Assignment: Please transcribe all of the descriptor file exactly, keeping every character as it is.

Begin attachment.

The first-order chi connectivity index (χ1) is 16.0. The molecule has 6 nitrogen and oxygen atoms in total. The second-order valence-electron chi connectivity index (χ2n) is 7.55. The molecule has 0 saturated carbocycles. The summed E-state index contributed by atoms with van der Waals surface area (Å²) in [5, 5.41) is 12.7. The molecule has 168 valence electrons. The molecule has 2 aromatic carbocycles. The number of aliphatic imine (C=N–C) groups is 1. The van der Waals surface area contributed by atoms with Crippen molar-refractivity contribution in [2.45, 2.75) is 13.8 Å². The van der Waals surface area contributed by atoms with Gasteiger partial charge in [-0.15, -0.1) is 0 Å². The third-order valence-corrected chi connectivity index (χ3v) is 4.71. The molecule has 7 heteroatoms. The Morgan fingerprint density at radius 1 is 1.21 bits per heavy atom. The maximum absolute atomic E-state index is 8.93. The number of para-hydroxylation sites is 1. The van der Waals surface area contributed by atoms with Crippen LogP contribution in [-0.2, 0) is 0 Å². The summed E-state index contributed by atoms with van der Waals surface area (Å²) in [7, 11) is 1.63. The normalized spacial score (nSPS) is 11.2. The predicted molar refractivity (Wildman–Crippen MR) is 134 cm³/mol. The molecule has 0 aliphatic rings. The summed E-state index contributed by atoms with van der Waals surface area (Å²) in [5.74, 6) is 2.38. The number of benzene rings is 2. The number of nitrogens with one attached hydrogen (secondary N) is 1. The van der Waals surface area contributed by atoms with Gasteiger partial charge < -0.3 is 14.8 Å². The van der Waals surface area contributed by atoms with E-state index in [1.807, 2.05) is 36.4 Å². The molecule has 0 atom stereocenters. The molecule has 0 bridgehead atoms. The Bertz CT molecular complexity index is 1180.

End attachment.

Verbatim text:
The first-order chi connectivity index (χ1) is 16.0. The molecule has 6 nitrogen and oxygen atoms in total. The second-order valence-electron chi connectivity index (χ2n) is 7.55. The molecule has 0 saturated carbocycles. The summed E-state index contributed by atoms with van der Waals surface area (Å²) in [5, 5.41) is 12.7. The molecule has 168 valence electrons. The molecule has 2 aromatic carbocycles. The number of aliphatic imine (C=N–C) groups is 1. The van der Waals surface area contributed by atoms with Crippen molar-refractivity contribution in [2.45, 2.75) is 13.8 Å². The van der Waals surface area contributed by atoms with Gasteiger partial charge in [-0.15, -0.1) is 0 Å². The third-order valence-corrected chi connectivity index (χ3v) is 4.71. The molecule has 7 heteroatoms. The Morgan fingerprint density at radius 1 is 1.21 bits per heavy atom. The maximum absolute atomic E-state index is 8.93. The number of para-hydroxylation sites is 1. The van der Waals surface area contributed by atoms with Crippen LogP contribution in [-0.2, 0) is 0 Å². The summed E-state index contributed by atoms with van der Waals surface area (Å²) in [7, 11) is 1.63. The normalized spacial score (nSPS) is 11.2. The predicted molar refractivity (Wildman–Crippen MR) is 134 cm³/mol. The molecule has 0 aliphatic rings. The summed E-state index contributed by atoms with van der Waals surface area (Å²) in [5.74, 6) is 2.38. The number of benzene rings is 2. The number of nitrogens with one attached hydrogen (secondary N) is 1. The van der Waals surface area contributed by atoms with Gasteiger partial charge < -0.3 is 14.8 Å². The van der Waals surface area contributed by atoms with E-state index in [1.807, 2.05) is 36.4 Å². The molecule has 0 atom stereocenters. The molecule has 0 bridgehead atoms. The Bertz CT molecular complexity index is 1180.